“There was concern in Washington about what Xi was going to pursue, both in terms of domestic liberties, but also his approach to America,” said Gail Helt, a former CIA China analyst. “The Chinese Communist Party is corrupt, to put it mildly, but there were initial indicators that he was going to clean up that corruption, there was a little glimmer of hope. Then it was clear that he was going to purge and create a personality cult.”

Some of the gaps in intelligence were because U.S. officials had grown more cautious. There was “reluctance or concern or anxiety about putting our officers in the field given that our protective shield had been punctured [by the OPM breach],” recalled the former national security official. “We didn’t fully know what they knew about us.” Subsequently, “dozens of postings” for CIA officers scheduled for assignments in China were canceled, according to The Perfect Weapon, a 2018 book by David Sanger. “CIA, for many years, was not willing to do forward facing ops in China,” because its confidence was so shaken by the asset roll-up and other breaches, said a former senior intelligence analyst.

China was also hardening its digital defenses against U.S. spying during 2012-2014, the former analyst said. It was “a gradual change over a year or two, as Chinese leaders started incorporating insights into increasing their control over their own internet space.” Intelligence collection by U.S. cyberspies suffered as a result. China’s tightening domestic-focused digital surveillance dragnet—like its increasing use of biometrics and closed-circuit TV—also made U.S. intelligence gathering there more difficult, former officials say.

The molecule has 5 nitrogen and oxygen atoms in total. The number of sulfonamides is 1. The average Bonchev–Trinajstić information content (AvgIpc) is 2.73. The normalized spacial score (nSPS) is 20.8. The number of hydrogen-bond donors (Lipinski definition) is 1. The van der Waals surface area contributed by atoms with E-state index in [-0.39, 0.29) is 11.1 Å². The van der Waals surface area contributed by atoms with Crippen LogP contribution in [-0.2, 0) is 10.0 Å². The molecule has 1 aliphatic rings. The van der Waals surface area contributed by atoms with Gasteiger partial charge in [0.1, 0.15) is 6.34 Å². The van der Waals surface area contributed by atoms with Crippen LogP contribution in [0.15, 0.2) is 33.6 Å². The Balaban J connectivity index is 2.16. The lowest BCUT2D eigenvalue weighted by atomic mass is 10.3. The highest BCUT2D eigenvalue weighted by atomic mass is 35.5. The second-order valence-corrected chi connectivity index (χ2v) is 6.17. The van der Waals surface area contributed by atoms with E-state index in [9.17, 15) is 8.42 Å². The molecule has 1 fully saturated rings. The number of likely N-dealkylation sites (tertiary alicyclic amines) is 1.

Prior leaks had accentuated the difficulty of even routine communications by U.S. officials with their Chinese counterparts. The release of a massive tranche of U.S. diplomatic cables by WikiLeaks in 2010 and 2011 left some Chinese officials, whose relatively frank discussions with their American counterparts were documented in the cables, dangerously exposed at home. (Two Chinese government or state media sources named in the cables, for instance, had their careers stymied after the leak.) In the past, this type of relatively open diplomatic intercourse had played an important role in helping U.S. officials form a picture of China. “Chinese officials became much more reluctant to talk after [the WikiLeaks cables], because they didn’t believe we could keep it a secret,” recalled a current State Department official with extensive experience in China.

And while the United States maintained significant eavesdropping and cyberspying capabilities against China, Chinese officials were becoming much more reluctant to talk on many channels. This wasn’t just out of the knowledge, revealed by the Edward Snowden leaks and other disclosures, that the United States might be intercepting communications; it was also out of fears that they were under surveillance by China’s own security services, according to a former Defense Intelligence Agency official. In the aftermath of the Bo Xilai affair in 2012—the first of Xi’s purges of the party, which felled both top-level government officials and army officers—Chinese officials became even more devoted to face-to-face meetings for any sensitive matter. “Disclosure of state secrets,” intentional or otherwise, was one of the most common charges brought against Xi’s targets.

As Xi began a comprehensive purge of the party and restructuring of the state, the answers about his character and intentions became clearer—at least to some members of the Obama administration. “The debates over what kind of leader Xi was going to be, that got settled pretty early for some of us,” the Obama-era official recalled. “Some did not see that as quickly.”